Veeder: Love is an untidy, long story
“Happy Anniversary” flashed the message on my phone as it sat on a kitchen counter smudged with waffle batter and covered with grapes and cups of coffee and orange juice.
My body was aching, my back and feet screaming at me from a week of scheduling madness, keeping me and my big belly on the road and in late at night. I had one more thing that evening, one more thing and then next week would be calmer, I promised.
My husband was in the living room watching Edie twirl and sing “Twinkle, Twinkle,” and I looked over at him, my eyebrows contorted toward the ceiling in surprise.
“It’s our anniversary!” I said loudly, with a hint of despair in my voice as I set down the bowl of batter for a minute to collect my thoughts. “Oh my gosh, it’s our anniversary.”
“Yup. Yup, it is,” he replied with a laugh, because clearly, the thought hadn’t crossed his mind either.
Not this morning anyway. Not today. The day we were married.
So 11 years is apparently the threshold where we need to be reminded about a relationship milestone in a text message from my maid of honor. How long would we have gone before realizing it? All day? All month? Are we beyond celebrating these kinds of things now, too wrapped up in this messy life to take a moment to commemorate how we got ourselves into this whole thing in the first place?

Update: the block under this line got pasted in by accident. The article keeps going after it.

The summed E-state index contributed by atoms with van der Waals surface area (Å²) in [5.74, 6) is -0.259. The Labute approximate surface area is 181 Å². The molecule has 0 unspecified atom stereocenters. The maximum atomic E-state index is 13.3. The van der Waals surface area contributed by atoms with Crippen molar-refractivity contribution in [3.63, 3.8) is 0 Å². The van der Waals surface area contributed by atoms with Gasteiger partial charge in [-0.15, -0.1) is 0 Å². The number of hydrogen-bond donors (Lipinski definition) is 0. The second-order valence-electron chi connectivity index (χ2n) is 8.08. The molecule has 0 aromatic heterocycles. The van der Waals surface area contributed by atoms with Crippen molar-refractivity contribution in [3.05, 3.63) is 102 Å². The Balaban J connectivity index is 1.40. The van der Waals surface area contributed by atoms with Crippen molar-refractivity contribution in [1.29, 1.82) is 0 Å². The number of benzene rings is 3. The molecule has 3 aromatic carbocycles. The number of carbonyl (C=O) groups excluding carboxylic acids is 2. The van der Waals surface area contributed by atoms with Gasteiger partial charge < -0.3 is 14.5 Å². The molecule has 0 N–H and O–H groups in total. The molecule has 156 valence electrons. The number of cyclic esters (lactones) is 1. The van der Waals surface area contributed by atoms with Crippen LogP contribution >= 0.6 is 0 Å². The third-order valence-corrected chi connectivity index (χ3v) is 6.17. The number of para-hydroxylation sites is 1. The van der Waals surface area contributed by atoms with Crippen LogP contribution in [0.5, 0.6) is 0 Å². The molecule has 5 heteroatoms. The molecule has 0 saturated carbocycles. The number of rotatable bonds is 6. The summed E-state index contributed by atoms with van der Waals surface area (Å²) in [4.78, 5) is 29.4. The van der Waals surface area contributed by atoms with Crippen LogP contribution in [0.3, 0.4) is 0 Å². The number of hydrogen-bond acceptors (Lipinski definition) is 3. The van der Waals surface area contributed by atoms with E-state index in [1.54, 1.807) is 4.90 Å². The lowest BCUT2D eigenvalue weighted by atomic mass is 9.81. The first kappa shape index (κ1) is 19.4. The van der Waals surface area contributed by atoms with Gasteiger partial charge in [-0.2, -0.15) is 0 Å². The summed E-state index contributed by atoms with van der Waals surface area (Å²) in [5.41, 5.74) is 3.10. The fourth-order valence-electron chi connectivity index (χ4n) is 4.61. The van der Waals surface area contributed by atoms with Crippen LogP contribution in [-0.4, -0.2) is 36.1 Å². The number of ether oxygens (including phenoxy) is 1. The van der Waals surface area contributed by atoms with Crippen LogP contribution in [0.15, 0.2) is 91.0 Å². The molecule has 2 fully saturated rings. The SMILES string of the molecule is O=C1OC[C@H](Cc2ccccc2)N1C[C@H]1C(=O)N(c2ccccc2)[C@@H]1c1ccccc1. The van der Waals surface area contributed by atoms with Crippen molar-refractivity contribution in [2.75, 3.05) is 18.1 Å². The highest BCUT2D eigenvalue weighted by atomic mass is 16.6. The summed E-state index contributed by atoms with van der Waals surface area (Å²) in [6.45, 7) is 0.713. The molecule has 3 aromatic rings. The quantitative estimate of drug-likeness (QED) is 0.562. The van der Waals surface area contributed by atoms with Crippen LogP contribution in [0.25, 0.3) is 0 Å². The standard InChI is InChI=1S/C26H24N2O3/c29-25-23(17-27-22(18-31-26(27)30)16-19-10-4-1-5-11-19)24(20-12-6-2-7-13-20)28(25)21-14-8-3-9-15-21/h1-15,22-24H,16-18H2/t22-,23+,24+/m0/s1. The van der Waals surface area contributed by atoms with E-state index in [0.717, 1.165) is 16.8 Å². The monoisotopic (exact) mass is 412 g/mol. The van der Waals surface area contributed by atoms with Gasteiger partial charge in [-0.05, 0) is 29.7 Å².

A proper couple should be mortified, shouldn’t they? And I don’t know if this is good or bad, but it just seemed like we were both a bit relieved, like, “look at us, we’re so in tune with one another that we forgot the same important milestone,” or something like that.
Chad picked Edie up and gave her a little tickle, and she went giggling down the hallway and I finished making waffles.
And that was that. We were off the hook on gifts, on a fancy dinner, on changing out of my maternity yoga pants (me, not him).
Funny though, I didn’t even feel like we needed to make up for it really, because, well, love is justsountidy.
I’ve known this for a long time, but sometimes I put too much pressure on it to look more like a glowing embrace under the twinkling stars than the leftover chicken supper he cooked for our daughter while I was away at a meeting last night.
But who would have thought that leftover chicken could feel like a hug under those twinkling stars, because it means you have someone, under your roof, who has you and has your back and supper and bedtime under control when you can’t.
So I went to the grocery store the next day and picked him up some crab legs anyway, a meal that has become an anniversary tradition for us. We cracked them open sitting at the counter in our sweatpants listening to Edie sing herself to sleep before turning in ourselves, hunkering down on the middle chapters of our practical, imperfect little love story.
Jessie Veeder is a musician and writer living with her husband and daughter on a ranch near Watford City, N.D. She blogs at veederranch.com. Readers can reach her at firstname.lastname@example.org.
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